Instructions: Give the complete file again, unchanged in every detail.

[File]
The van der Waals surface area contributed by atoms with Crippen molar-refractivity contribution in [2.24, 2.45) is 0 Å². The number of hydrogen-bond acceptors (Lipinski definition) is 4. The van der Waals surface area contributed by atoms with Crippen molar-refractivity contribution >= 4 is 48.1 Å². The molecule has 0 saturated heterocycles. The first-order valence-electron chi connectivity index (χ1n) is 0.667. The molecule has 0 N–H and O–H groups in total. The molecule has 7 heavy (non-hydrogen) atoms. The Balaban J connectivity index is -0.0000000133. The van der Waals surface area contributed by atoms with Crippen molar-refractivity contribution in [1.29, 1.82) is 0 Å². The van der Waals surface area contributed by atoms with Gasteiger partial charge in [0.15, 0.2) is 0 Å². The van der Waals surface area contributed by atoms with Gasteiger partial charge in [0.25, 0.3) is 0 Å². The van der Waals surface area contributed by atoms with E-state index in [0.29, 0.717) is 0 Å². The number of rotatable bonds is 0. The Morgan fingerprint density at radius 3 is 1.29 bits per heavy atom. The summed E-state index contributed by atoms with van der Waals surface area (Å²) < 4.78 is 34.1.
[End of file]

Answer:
The van der Waals surface area contributed by atoms with Crippen molar-refractivity contribution in [2.24, 2.45) is 0 Å². The number of hydrogen-bond acceptors (Lipinski definition) is 4. The van der Waals surface area contributed by atoms with Crippen molar-refractivity contribution >= 4 is 48.1 Å². The molecule has 0 saturated heterocycles. The first-order valence-electron chi connectivity index (χ1n) is 0.667. The molecule has 0 N–H and O–H groups in total. The molecule has 7 heavy (non-hydrogen) atoms. The Balaban J connectivity index is -0.0000000133. The van der Waals surface area contributed by atoms with Crippen molar-refractivity contribution in [1.29, 1.82) is 0 Å². The van der Waals surface area contributed by atoms with Gasteiger partial charge in [0.15, 0.2) is 0 Å². The van der Waals surface area contributed by atoms with Gasteiger partial charge in [0.25, 0.3) is 0 Å². The van der Waals surface area contributed by atoms with E-state index in [0.29, 0.717) is 0 Å². The number of rotatable bonds is 0. The Morgan fingerprint density at radius 3 is 1.29 bits per heavy atom. The summed E-state index contributed by atoms with van der Waals surface area (Å²) < 4.78 is 34.1.